Wall street loves tax cuts!

Wall Street cheered President Obama’s fiscal compromise with Republicans, not just the extension of the existing Bush tax cuts, but the addition of a payroll tax cut in particular as that measure may signal an even bigger shift on the part of the White House toward supply-side economics.

"The payroll tax cut was a surprise to most and perhaps a sign that the administration is willing to try the other side’s potion to get job growth back in the US," said Bill O’Donnell and John Briggs, RBS bond strategists, in a note to clients. "There has been an endless debate among economists over the differences between private versus public sector multipliers. Looking at the just-announced tax compromise, it appears as if the markets will now get to see first hand what the debate’s all about. The mid-term elections have apparently driven a shift away from public sector support (stimulus) to letting the private sector take a turn at the wheel with a heavier wallet."

President Obama’s deal keeps the lower personal income, dividend and capital gains rates enacted under President Bush the same for at least the next two years. What’s new is a 2 percent reduction in social security payroll taxes for one year.

The deal represents "a significantly more positive fiscal outcome for 2011 than we and most others have been expecting, including a one year reduction in the payroll tax," said Jan Hatzius, chief U.S. economist at Goldman Sachs, in a note. "This proposal would add $185 billion in stimulus in 2011 beyond what we have been assuming, not including the corporate tax provisions."

Stocks flirted with new highs for the year following the announcement as investors bet this fiscal stimulus, coupled with the Fed Chairman’s monetary stimulus, will foster a one, two punch for the economic recovery next year. Stocks most linked to economic growth, including industrials and technology shares, led the gains.

If Obama is ‘going Clinton’ then it is hugely constructive for the economy," said Steve Cortes, founder of Veracruz LLC. "Once it was evident that Clinton would move to center and play ball with GOP, S&P soared in 1995 after 1994 mid-terms."

Goldman also points out that Obama proposed a 35 percent estate tax rate, with a $5 million exemption that is "more generous than the policy many Democrats supported and is likely intended to attract support from Republicans and centrist Democrats."

"Obama and his advisors found religion with the rise in unemployment announcement," said Sean Egan, founder of Egan-Jones Ratings Company and one of the first to warn about the credit crisis that got us in this mess. "Also more quantitative easing is politically less palatable in the current environment."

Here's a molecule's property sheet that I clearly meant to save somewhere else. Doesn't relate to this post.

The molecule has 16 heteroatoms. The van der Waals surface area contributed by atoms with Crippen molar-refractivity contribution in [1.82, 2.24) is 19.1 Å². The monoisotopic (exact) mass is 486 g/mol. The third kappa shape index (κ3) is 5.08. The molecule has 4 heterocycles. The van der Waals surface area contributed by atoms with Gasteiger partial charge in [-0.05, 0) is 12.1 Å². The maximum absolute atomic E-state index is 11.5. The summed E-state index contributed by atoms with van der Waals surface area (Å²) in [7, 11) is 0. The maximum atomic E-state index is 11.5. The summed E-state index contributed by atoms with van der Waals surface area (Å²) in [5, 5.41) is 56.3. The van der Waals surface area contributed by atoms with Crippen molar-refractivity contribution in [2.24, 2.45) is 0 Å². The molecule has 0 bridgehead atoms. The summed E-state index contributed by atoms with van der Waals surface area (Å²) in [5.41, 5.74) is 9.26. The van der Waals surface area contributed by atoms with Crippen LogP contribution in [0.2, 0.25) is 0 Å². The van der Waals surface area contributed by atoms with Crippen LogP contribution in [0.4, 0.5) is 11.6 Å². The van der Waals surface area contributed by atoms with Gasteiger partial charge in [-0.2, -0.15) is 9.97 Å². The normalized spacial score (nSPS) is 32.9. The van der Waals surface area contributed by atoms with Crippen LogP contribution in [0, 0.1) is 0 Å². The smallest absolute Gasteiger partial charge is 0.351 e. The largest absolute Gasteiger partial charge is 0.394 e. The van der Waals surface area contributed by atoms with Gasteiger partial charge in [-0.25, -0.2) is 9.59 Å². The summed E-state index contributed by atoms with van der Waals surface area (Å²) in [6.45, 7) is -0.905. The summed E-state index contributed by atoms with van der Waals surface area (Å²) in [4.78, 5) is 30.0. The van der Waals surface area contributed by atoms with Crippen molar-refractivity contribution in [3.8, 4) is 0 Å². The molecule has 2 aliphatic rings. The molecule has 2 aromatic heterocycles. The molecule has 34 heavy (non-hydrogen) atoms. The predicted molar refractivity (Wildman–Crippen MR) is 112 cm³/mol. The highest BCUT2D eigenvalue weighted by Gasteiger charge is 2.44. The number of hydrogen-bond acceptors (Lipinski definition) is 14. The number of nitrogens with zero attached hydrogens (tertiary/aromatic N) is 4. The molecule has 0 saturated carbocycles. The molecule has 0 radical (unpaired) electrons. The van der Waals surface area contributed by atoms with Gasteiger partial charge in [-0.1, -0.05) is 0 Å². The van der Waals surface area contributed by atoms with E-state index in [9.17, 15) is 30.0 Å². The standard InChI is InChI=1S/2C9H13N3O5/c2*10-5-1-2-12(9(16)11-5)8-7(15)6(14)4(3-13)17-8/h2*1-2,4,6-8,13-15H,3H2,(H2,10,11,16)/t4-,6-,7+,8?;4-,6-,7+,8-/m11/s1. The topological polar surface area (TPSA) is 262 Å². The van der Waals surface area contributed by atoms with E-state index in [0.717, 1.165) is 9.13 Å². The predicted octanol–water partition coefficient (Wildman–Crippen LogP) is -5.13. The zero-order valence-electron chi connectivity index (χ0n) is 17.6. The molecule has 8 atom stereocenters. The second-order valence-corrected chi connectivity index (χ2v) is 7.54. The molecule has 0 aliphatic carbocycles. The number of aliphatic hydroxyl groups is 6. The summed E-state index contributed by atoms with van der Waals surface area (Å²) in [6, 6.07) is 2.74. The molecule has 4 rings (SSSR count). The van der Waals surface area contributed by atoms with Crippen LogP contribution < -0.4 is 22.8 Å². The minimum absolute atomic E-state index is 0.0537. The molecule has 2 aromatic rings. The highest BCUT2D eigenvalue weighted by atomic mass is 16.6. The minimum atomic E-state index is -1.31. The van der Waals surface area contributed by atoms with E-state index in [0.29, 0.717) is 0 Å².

In speeches recently, Bernanke had called for a strong "fiscal" response. It couldn’t come at a better time for the Fed Chairman, who has been under fire for announcing a second round of Treasury purchases to keep interest rates low. The full purchase of the $600 billion the Fed is planning to buy may not even be necessary if this stimulus takes hold, investors said.

President Obama’s first attempt at economic stimulus at the beginning of 2009 was largely Keynesian in nature and was forced through Congress. It contained minor tax cuts but was heavily loaded toward spending on infrastructure and education and extending unemployment benefits.

To be sure, this is new compromise is not a done deal yet. Both party leaders now need to discuss the finer details with their members and then the Senate will likely vote first, followed by the House. During these further discussions, you could have some strong protests from Democrats. The payroll tax cut, in particular, could become a target of an income limit in the final bill, according to FBR Capital Markets.

And some investors feel like President Obama is just playing politics and digging an even deeper hole for the country by switching to another kind of economic approach.

"The payroll tax cut will hurt the economy as the lost revenue will simply be borrowed instead," said Peter Schiff, President of Euro Pacific Capital. "The additional borrowing to finance larger deficits will hurt the economy more then the offsetting benefit of lower taxes."

May the best multiplier win.

For the best market insight, catch ‘Fast Money’ each night at 5pm ET and the ‘Halftime Report’ each afternoon at 12:30 ET on CNBC. 

Ref: http://www.cnbc.com/id/40550362

John Melloy is the Executive Producer of Fast Money. Before joining CNBC, he was an editor for Bloomberg News, overseeing the U.S. Stock Market coverage team

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